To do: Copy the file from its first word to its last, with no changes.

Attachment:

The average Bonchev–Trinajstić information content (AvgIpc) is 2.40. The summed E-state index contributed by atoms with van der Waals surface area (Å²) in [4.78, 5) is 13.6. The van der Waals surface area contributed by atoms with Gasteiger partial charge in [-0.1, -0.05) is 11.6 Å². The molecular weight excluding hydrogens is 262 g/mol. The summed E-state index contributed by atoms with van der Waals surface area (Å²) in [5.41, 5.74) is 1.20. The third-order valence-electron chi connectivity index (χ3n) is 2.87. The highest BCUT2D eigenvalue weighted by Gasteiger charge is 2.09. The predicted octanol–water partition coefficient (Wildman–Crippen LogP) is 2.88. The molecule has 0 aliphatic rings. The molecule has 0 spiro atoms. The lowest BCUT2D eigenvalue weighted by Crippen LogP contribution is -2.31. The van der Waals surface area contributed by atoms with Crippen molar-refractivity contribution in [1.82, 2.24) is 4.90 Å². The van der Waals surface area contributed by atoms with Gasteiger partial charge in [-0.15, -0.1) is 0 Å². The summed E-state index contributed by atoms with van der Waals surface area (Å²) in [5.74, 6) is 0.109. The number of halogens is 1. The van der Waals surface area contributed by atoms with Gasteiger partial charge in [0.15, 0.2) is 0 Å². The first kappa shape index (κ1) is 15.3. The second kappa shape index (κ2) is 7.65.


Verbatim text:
The average Bonchev–Trinajstić information content (AvgIpc) is 2.40. The summed E-state index contributed by atoms with van der Waals surface area (Å²) in [4.78, 5) is 13.6. The van der Waals surface area contributed by atoms with Gasteiger partial charge in [-0.1, -0.05) is 11.6 Å². The molecular weight excluding hydrogens is 262 g/mol. The summed E-state index contributed by atoms with van der Waals surface area (Å²) in [5.41, 5.74) is 1.20. The third-order valence-electron chi connectivity index (χ3n) is 2.87. The highest BCUT2D eigenvalue weighted by Gasteiger charge is 2.09. The predicted octanol–water partition coefficient (Wildman–Crippen LogP) is 2.88. The molecule has 0 aliphatic rings. The molecule has 0 spiro atoms. The lowest BCUT2D eigenvalue weighted by Crippen LogP contribution is -2.31. The van der Waals surface area contributed by atoms with Crippen molar-refractivity contribution in [1.82, 2.24) is 4.90 Å². The van der Waals surface area contributed by atoms with Gasteiger partial charge in [-0.15, -0.1) is 0 Å². The summed E-state index contributed by atoms with van der Waals surface area (Å²) in [5.74, 6) is 0.109. The number of halogens is 1. The van der Waals surface area contributed by atoms with Gasteiger partial charge in [0.15, 0.2) is 0 Å². The first kappa shape index (κ1) is 15.3. The second kappa shape index (κ2) is 7.65.